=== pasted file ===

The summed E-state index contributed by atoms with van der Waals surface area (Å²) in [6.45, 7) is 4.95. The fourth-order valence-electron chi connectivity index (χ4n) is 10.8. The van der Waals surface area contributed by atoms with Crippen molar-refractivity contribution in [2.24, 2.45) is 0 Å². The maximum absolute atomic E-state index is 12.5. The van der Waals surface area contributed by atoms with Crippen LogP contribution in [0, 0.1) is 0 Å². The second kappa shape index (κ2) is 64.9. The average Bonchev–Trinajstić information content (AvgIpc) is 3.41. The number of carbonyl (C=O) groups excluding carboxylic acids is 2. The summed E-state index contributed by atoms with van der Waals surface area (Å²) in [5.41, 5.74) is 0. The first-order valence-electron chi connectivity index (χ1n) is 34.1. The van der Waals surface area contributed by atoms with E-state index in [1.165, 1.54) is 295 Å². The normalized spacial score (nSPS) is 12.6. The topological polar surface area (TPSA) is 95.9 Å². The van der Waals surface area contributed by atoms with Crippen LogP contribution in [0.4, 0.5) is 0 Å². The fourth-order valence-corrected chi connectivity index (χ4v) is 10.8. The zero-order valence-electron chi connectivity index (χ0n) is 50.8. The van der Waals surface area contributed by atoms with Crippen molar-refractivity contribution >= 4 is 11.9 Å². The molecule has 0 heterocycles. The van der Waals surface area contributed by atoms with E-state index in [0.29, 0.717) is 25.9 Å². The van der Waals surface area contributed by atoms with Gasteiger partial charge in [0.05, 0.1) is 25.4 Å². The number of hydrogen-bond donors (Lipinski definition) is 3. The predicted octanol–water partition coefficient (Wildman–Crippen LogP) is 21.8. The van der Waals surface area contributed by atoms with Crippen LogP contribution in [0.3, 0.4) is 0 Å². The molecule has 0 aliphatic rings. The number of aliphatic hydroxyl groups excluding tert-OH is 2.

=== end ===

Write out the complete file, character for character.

The summed E-state index contributed by atoms with van der Waals surface area (Å²) in [6.45, 7) is 4.95. The fourth-order valence-electron chi connectivity index (χ4n) is 10.8. The van der Waals surface area contributed by atoms with Crippen molar-refractivity contribution in [2.24, 2.45) is 0 Å². The maximum absolute atomic E-state index is 12.5. The van der Waals surface area contributed by atoms with Crippen LogP contribution in [0, 0.1) is 0 Å². The second kappa shape index (κ2) is 64.9. The average Bonchev–Trinajstić information content (AvgIpc) is 3.41. The number of carbonyl (C=O) groups excluding carboxylic acids is 2. The summed E-state index contributed by atoms with van der Waals surface area (Å²) in [5.41, 5.74) is 0. The first-order valence-electron chi connectivity index (χ1n) is 34.1. The van der Waals surface area contributed by atoms with E-state index in [1.165, 1.54) is 295 Å². The normalized spacial score (nSPS) is 12.6. The topological polar surface area (TPSA) is 95.9 Å². The van der Waals surface area contributed by atoms with Crippen LogP contribution in [0.4, 0.5) is 0 Å². The fourth-order valence-corrected chi connectivity index (χ4v) is 10.8. The zero-order valence-electron chi connectivity index (χ0n) is 50.8. The van der Waals surface area contributed by atoms with Crippen molar-refractivity contribution >= 4 is 11.9 Å². The molecule has 0 heterocycles. The van der Waals surface area contributed by atoms with E-state index in [0.29, 0.717) is 25.9 Å². The van der Waals surface area contributed by atoms with Gasteiger partial charge in [0.05, 0.1) is 25.4 Å². The number of hydrogen-bond donors (Lipinski definition) is 3. The predicted octanol–water partition coefficient (Wildman–Crippen LogP) is 21.8. The van der Waals surface area contributed by atoms with Crippen LogP contribution in [0.3, 0.4) is 0 Å². The molecule has 0 aliphatic rings. The number of aliphatic hydroxyl groups excluding tert-OH is 2.